Sunday, November 13, 2011

Ghastly Goblin to Pumpkin Soup and more

After Halloween, this guy - a duded-up kabocha pumpkin - was scrubbed, peeled, and cubed. Along the way, so was my thumb.

Well, the peeler and the thumb collided with negative results.

After some Bandaid action on the thumb, the pumpkin, along with garlic, onion, sea salt, cracked black pepper, olive oil and thyme were all tossed together and put in the oven at 400 degrees for half an hour. I was on a roll, so the pumpkin seeds and some asparagus were also roasted.

I used 2 cups of the pumpkin, a handful of crimini mushrooms, some goat cheese, penne pasta and pasta water and garnished with pecorino romano curls. I liked this better than the DH did. 

With the remaining 3 cups of pumpkin, I heated those with a cup of chicken broth, stirred in a heaping teaspoon of curry paste and half a can of coconut milk. The resulting concoction looked like baby food, but the baby had better like Indian spices! Good and warming on a cool November night in the 808!

Yes, 74 degrees IS cool!

Thursday, November 3, 2011

You can't pay me to eat these things!

Natto - fermented soybeans. The smell and mucus texture = NO, NO, NO!

Bitter melon - a cucurbit, in the same vegetable family as cucumbers, zucchini, melons, squash. BTW, I love all those other cucurbits. Bitter melon is just THAT - BITTER! You can soak it, salt it or cook it with fatty pork, but that won't make it taste any better for me. Big, big NOOOes!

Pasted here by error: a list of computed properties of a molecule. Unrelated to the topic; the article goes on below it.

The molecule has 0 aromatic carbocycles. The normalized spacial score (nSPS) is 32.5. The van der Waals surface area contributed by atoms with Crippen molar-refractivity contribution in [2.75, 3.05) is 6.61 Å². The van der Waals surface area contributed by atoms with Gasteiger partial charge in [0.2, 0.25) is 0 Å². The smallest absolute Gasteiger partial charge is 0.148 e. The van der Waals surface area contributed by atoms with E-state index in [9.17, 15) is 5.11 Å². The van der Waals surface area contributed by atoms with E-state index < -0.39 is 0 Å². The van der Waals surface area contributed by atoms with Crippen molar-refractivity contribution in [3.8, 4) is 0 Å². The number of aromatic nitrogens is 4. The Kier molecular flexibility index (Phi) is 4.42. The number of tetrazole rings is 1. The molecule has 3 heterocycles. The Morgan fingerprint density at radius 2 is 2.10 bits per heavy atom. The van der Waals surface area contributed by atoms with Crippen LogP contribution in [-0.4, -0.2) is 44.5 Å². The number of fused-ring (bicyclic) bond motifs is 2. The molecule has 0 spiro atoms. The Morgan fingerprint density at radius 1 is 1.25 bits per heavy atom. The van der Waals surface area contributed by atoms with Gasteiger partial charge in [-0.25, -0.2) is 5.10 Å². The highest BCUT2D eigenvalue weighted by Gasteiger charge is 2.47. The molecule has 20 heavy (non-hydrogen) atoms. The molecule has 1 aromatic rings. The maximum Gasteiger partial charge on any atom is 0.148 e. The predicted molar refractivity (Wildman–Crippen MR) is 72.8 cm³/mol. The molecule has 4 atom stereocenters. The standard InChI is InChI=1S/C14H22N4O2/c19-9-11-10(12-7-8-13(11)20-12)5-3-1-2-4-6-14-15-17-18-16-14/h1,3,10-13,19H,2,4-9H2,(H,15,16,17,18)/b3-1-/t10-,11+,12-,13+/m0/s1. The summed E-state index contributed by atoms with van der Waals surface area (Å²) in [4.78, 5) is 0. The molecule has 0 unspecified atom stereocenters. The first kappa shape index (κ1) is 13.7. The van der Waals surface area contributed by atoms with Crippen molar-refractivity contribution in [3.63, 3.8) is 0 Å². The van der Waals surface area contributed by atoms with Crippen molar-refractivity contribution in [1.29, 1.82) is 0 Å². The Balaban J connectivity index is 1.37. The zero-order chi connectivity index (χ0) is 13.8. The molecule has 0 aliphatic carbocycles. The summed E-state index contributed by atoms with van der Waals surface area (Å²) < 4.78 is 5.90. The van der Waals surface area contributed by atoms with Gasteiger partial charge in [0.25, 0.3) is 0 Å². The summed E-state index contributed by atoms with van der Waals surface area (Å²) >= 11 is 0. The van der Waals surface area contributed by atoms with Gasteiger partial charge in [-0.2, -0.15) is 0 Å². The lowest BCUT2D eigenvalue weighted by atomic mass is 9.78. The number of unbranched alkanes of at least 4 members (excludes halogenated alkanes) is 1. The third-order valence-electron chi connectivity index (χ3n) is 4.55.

Eggplant with miso. UGH! I LOVE eggplant: marinated in balsamic vinegar and olive oil, pan roasted and topped with goat cheese, pine nuts and golden raisins. Fried and sprinkled with Gorgonzola and served with spaghetti, like Auntie Pasto's - it's so good, it's hard for me to eat anything else. Adobo-style with garlic, shoyu and a touch of vinegar - lip-smacking! Korean banchan-style: braised in liquid with white potatoes, carrots, a touch of shoyu, a pinch of sugar and salt. But NOT with miso and sugar! YIKES!!!

We were talking about natto, and the other person urged me to try it again. I told him with so many other wonderful things to eat, I was not going to waste my appetite on stinky fermented mucus bean natto!

Edited to add: